The integrated reporting process can kick-start integrated thinking, by bringing people from across the organisation together through the reporting cycle. At the same time, for organisations to obtain the full benefits, the reports need to communicate this to investors and other external stakeholders.

This report looks at three key ways in which integrated thinking is communicated in the annual integrated report:

  1. clear communication of strategy
  2. pertinent discussions about non-financial value drivers that form the basis of the multi-capitals model, and 
  3. consistency between the narrative report and the financial statements.

ACCA reviewed fourteen 2019/2020 integrated reports of companies in the IIRC’s <IR> Business Network. Our reviews and interviews with some of these companies revealed:

  • Divided views about the purpose of an integrated report, with nearly half of the companies positioning their integrated reports as sustainability reports
  • Strategy and strategic goals are not always communicated coherently: reporting on governance, business model and outlook are often divorced from strategy, and lack consideration of future horizons
  • Despite the increased focus on sustainability, sustainability objectives are not yet fully connected to the overarching corporate strategy
  • Multi-capitals thinking is yet to take root: at present, key value drivers are not discussed consistently through integrated reports, and this may indicate that there is not yet consensus across the business about what the key value drivers are
  • The integrated report is not always consistent or connected with the financial statements, and vice versa: impairments recorded in the financial statements are almost never referenced in integrated reports.

Throughout the report, we provide best practice examples and highlight practical tips to guide more organisations on the path to integrated thinking and integrated reporting.


2022 will be an Olympic test for reporting. In the throes of the global pandemic, investors and other stakeholders will expect to see changes to risk and opportunities, strategies and business models in integrated reports.

It is particularly likely that the outlook sections of reports will be keenly read by investors and others. In these conditions, authenticity and transparency will be rewarded rather than punished.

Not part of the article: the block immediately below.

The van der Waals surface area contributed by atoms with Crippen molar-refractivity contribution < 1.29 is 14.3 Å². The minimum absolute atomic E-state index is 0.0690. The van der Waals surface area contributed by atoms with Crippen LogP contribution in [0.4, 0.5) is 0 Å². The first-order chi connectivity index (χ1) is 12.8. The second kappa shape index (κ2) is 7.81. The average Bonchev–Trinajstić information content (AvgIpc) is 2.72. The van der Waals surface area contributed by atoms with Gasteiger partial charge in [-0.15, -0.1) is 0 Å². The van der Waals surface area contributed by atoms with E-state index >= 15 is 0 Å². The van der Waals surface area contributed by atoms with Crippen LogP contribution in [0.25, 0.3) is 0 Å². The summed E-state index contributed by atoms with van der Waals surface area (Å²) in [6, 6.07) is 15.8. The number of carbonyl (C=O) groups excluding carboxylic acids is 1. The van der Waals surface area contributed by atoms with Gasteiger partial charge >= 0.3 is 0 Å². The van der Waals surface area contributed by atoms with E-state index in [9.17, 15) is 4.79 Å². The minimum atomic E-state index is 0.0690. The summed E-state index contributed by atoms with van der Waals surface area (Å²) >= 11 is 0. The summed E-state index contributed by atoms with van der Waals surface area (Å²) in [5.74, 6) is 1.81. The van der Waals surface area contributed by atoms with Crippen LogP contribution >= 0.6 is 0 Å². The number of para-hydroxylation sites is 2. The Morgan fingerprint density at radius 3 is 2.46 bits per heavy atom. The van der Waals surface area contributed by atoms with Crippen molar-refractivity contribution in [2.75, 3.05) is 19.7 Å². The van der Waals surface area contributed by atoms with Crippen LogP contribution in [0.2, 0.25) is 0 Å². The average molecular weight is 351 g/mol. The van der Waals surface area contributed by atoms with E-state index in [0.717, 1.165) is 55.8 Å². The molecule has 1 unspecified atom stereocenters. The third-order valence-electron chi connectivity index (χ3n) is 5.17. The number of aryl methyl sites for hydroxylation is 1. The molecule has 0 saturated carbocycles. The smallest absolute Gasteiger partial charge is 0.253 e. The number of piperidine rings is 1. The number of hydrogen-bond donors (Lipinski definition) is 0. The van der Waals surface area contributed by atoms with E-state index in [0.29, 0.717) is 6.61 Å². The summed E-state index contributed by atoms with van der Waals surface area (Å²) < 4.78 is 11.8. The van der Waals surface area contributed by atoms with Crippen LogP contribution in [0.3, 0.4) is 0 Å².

Top 10 practice tips

  1. Collaborate, from the start: Plan the report with a cross-functional team, with teams from across the organisation working together.
  2. Tone from the top: Active steering and oversight from a forward-looking board that is willing to learn and embed integrated reporting and thinking across the organisation.
  3. Materiality process as a management tool: Use the materiality process to focus on risks and opportunities that have the most impact on value creation, and develop strategy accordingly.
  4. Stakeholders and purpose: Understand how each key stakeholder group enables your organisation to fulfil its purpose, and consider their legitimate needs and interests when developing strategy.
  5. Focus on strategic goals: Identify a core set of long-term strategic objectives,
    develop rolling targets, and report on these consistently from year to year.
  6. Connect strategies: Understand and articulate how topic-specific strategies
    and operational plans work together to support core strategic goals.
  7. Break out of the template: Think consciously about how your unique business model supports the achievement of strategic goals, and make this link clear in the report.
  8. Adapt the model: Know which capitals and components of capitals really matter to the achievement of your organisation’s purpose and strategy and ability to create value, and report on them in terms that make sense to internal and external stakeholders.
  9. Show why you care: Clearly explain the value of different ncapitals to your organisation.
  10. Work at the connections: Put in place active mechanisms to ensure that the integrated report is consistent with the financial statements – in the numbers, the events and transactions reflected, and in its underlying assumptions.

Download the report here.

Source: ACCA